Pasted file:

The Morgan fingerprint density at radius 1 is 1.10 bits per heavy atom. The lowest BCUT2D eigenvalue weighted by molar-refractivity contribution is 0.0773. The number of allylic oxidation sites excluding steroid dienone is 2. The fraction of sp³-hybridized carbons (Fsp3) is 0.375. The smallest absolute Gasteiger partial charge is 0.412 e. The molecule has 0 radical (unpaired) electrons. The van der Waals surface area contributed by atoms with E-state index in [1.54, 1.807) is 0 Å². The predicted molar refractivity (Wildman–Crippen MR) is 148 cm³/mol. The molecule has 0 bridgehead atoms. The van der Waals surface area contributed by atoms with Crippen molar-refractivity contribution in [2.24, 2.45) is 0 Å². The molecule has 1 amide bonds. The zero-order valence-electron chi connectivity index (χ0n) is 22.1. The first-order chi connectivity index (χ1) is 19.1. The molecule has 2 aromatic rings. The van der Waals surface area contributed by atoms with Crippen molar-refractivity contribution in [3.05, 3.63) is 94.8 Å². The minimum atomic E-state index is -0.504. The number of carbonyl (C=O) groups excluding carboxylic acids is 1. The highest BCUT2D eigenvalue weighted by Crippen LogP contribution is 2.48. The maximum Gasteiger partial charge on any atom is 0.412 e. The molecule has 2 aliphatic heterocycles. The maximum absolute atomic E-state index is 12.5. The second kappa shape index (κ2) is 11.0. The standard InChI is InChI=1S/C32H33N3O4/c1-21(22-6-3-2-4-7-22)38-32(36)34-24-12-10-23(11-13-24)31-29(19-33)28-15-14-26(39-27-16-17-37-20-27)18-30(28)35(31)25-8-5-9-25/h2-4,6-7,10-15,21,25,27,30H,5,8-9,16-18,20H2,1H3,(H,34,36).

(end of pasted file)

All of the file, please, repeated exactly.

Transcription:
The Morgan fingerprint density at radius 1 is 1.10 bits per heavy atom. The lowest BCUT2D eigenvalue weighted by molar-refractivity contribution is 0.0773. The number of allylic oxidation sites excluding steroid dienone is 2. The fraction of sp³-hybridized carbons (Fsp3) is 0.375. The smallest absolute Gasteiger partial charge is 0.412 e. The molecule has 0 radical (unpaired) electrons. The van der Waals surface area contributed by atoms with E-state index in [1.54, 1.807) is 0 Å². The predicted molar refractivity (Wildman–Crippen MR) is 148 cm³/mol. The molecule has 0 bridgehead atoms. The van der Waals surface area contributed by atoms with Crippen molar-refractivity contribution in [2.24, 2.45) is 0 Å². The molecule has 1 amide bonds. The zero-order valence-electron chi connectivity index (χ0n) is 22.1. The first-order chi connectivity index (χ1) is 19.1. The molecule has 2 aromatic rings. The van der Waals surface area contributed by atoms with Crippen molar-refractivity contribution in [3.05, 3.63) is 94.8 Å². The minimum atomic E-state index is -0.504. The number of carbonyl (C=O) groups excluding carboxylic acids is 1. The highest BCUT2D eigenvalue weighted by Crippen LogP contribution is 2.48. The maximum Gasteiger partial charge on any atom is 0.412 e. The molecule has 2 aliphatic heterocycles. The maximum absolute atomic E-state index is 12.5. The second kappa shape index (κ2) is 11.0. The standard InChI is InChI=1S/C32H33N3O4/c1-21(22-6-3-2-4-7-22)38-32(36)34-24-12-10-23(11-13-24)31-29(19-33)28-15-14-26(39-27-16-17-37-20-27)18-30(28)35(31)25-8-5-9-25/h2-4,6-7,10-15,21,25,27,30H,5,8-9,16-18,20H2,1H3,(H,34,36).